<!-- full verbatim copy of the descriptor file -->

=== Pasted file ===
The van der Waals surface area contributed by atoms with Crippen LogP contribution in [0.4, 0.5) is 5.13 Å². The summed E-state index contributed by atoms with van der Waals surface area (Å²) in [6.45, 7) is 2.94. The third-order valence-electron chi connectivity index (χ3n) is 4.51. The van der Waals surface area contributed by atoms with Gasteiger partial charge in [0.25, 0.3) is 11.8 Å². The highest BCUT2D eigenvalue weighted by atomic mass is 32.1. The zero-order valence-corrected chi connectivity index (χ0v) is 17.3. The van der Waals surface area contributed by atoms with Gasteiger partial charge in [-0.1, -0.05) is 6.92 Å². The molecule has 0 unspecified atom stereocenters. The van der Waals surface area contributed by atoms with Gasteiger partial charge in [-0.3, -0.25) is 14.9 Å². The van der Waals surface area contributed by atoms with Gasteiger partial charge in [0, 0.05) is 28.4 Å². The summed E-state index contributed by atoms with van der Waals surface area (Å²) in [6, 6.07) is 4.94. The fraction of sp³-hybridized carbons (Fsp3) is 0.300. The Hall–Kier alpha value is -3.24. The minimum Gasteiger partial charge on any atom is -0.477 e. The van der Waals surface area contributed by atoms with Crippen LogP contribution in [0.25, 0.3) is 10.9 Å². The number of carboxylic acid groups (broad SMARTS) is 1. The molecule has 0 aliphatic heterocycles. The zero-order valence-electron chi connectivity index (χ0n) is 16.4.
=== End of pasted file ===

The van der Waals surface area contributed by atoms with Crippen LogP contribution in [0.4, 0.5) is 5.13 Å². The summed E-state index contributed by atoms with van der Waals surface area (Å²) in [6.45, 7) is 2.94. The third-order valence-electron chi connectivity index (χ3n) is 4.51. The van der Waals surface area contributed by atoms with Gasteiger partial charge in [0.25, 0.3) is 11.8 Å². The highest BCUT2D eigenvalue weighted by atomic mass is 32.1. The zero-order valence-corrected chi connectivity index (χ0v) is 17.3. The van der Waals surface area contributed by atoms with Gasteiger partial charge in [-0.1, -0.05) is 6.92 Å². The molecule has 0 unspecified atom stereocenters. The van der Waals surface area contributed by atoms with Gasteiger partial charge in [-0.3, -0.25) is 14.9 Å². The van der Waals surface area contributed by atoms with Gasteiger partial charge in [0, 0.05) is 28.4 Å². The summed E-state index contributed by atoms with van der Waals surface area (Å²) in [6, 6.07) is 4.94. The fraction of sp³-hybridized carbons (Fsp3) is 0.300. The Hall–Kier alpha value is -3.24. The minimum Gasteiger partial charge on any atom is -0.477 e. The van der Waals surface area contributed by atoms with Crippen LogP contribution in [0.25, 0.3) is 10.9 Å². The number of carboxylic acid groups (broad SMARTS) is 1. The molecule has 0 aliphatic heterocycles. The zero-order valence-electron chi connectivity index (χ0n) is 16.4.